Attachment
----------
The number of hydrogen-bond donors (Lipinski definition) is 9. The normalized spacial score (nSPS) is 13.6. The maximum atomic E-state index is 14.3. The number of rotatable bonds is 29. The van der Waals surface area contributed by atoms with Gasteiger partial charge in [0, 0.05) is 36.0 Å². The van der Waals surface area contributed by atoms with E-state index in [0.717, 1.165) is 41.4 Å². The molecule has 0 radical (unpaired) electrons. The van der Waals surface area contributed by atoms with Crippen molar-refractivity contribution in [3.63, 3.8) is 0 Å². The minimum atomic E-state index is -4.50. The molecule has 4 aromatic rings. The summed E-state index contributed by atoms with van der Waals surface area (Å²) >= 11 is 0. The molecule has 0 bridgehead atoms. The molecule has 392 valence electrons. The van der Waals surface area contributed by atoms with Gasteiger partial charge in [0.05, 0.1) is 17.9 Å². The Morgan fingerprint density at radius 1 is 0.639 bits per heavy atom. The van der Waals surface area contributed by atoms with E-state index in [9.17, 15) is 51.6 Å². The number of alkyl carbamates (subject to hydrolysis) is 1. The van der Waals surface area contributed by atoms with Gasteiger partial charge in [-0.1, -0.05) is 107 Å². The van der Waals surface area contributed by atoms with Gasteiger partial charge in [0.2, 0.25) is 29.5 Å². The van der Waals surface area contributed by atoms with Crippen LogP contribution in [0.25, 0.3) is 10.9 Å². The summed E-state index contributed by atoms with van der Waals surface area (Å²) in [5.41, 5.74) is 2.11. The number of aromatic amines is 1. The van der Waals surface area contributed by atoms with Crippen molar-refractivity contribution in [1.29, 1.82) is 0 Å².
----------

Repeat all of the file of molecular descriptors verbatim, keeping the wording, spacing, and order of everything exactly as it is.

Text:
The number of hydrogen-bond donors (Lipinski definition) is 9. The normalized spacial score (nSPS) is 13.6. The maximum atomic E-state index is 14.3. The number of rotatable bonds is 29. The van der Waals surface area contributed by atoms with Gasteiger partial charge in [0, 0.05) is 36.0 Å². The van der Waals surface area contributed by atoms with E-state index in [0.717, 1.165) is 41.4 Å². The molecule has 0 radical (unpaired) electrons. The van der Waals surface area contributed by atoms with Crippen molar-refractivity contribution in [3.63, 3.8) is 0 Å². The minimum atomic E-state index is -4.50. The molecule has 4 aromatic rings. The summed E-state index contributed by atoms with van der Waals surface area (Å²) >= 11 is 0. The molecule has 0 bridgehead atoms. The molecule has 392 valence electrons. The van der Waals surface area contributed by atoms with Gasteiger partial charge in [0.05, 0.1) is 17.9 Å². The Morgan fingerprint density at radius 1 is 0.639 bits per heavy atom. The van der Waals surface area contributed by atoms with E-state index in [9.17, 15) is 51.6 Å². The number of alkyl carbamates (subject to hydrolysis) is 1. The van der Waals surface area contributed by atoms with Gasteiger partial charge in [-0.1, -0.05) is 107 Å². The van der Waals surface area contributed by atoms with Gasteiger partial charge in [0.2, 0.25) is 29.5 Å². The van der Waals surface area contributed by atoms with Crippen LogP contribution in [0.25, 0.3) is 10.9 Å². The summed E-state index contributed by atoms with van der Waals surface area (Å²) in [5.41, 5.74) is 2.11. The number of aromatic amines is 1. The van der Waals surface area contributed by atoms with Crippen molar-refractivity contribution in [1.29, 1.82) is 0 Å².